Well, not really objections per se, but cautions. I’m not a political analyst and I don’t spend a lot of time engrossed with the details of political races, so take this with a grain of salt.
Overall, I think this was a protest vote, and protest votes are not sustainable. In a way, I see the election as a mini-Leiberman primary. It's a shot across the republican’s bow over a few big issues. The war, the economy, political scandals.
The Ds were able to go on the offensive, as underdogs taking on an unpopular president/majority party embroiled in a few scandals and a bad war. It’s enough to get them elected, but not enough to keep them in power as the majority. Well, at least not now, since the exit polls indicate the country is still polarized on social issues like gay marriage and abortion. If perceptions of the war change, and/or there’s no radical difference between the policies of the Ds and the Rs, social wedge issues like these will keep elections in play.
The problem is, as far as I can see it, is that the Ds are just weak willed. You've got a few firebrands, yes. But the rank and file just sadly shook their heads over this and that during the course of the war. John Kerry is not a guy that suggests he has an ounce of moral outrage in his body. And, frankly, up to this point, the Ds could have presented themselves as centrist as they wanted to, so long as they were against the mismanagement of the war in Iraq and for the war on terror in principle.
Personally, I'm worried that whomever the Rs put forward for president, they'll just use the same strong rhetoric associated with that party. Family, safety, security, fiscal restraint, local control. These are ideas (regardless of actual policy, regardless of actual effects) that resonate with the voters. They allow for the “water-cooler effect” – people can repeat this simple planks as a justification for their voting patterns and as a means to persuade others. And it’s this kind of behind the scenes debate and discussion that’s crucially important in shaping the opinions people take with them to the ballot box. The Rs already have that in place. They just need new faces, untouched by corruption, stubbornness, and the war, to deliver it.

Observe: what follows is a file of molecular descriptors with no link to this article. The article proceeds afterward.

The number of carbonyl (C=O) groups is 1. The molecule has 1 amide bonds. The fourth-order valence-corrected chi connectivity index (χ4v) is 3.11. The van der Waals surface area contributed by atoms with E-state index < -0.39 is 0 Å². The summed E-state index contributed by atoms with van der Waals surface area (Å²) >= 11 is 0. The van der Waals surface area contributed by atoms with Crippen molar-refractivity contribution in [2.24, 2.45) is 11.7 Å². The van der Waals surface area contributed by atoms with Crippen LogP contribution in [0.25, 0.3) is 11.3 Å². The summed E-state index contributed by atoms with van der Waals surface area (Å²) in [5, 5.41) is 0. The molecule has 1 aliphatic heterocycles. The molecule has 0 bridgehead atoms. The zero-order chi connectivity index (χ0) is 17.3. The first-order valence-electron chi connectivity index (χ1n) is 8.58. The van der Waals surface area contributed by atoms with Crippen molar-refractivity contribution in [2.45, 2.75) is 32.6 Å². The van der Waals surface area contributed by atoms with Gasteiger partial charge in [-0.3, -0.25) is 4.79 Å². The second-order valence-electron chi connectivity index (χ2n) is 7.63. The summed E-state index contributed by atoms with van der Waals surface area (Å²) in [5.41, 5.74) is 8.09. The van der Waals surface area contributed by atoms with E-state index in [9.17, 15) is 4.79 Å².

The Ds are still not articulating that kind of simple national message that they need to get people behind them. They need to get a repeatable message out that will tie their (very good) specific positions together. The politicians don't convince Americans, Americans convince Americans. And the D’s need to give people arguments they can make for them, arguments that justify keeping them in power.
As a coda, I don’t want to appear bloody minded, but I feel a sense of relief re: the future of the Supreme Court. Stevens is getting up there - 86yrs old I think.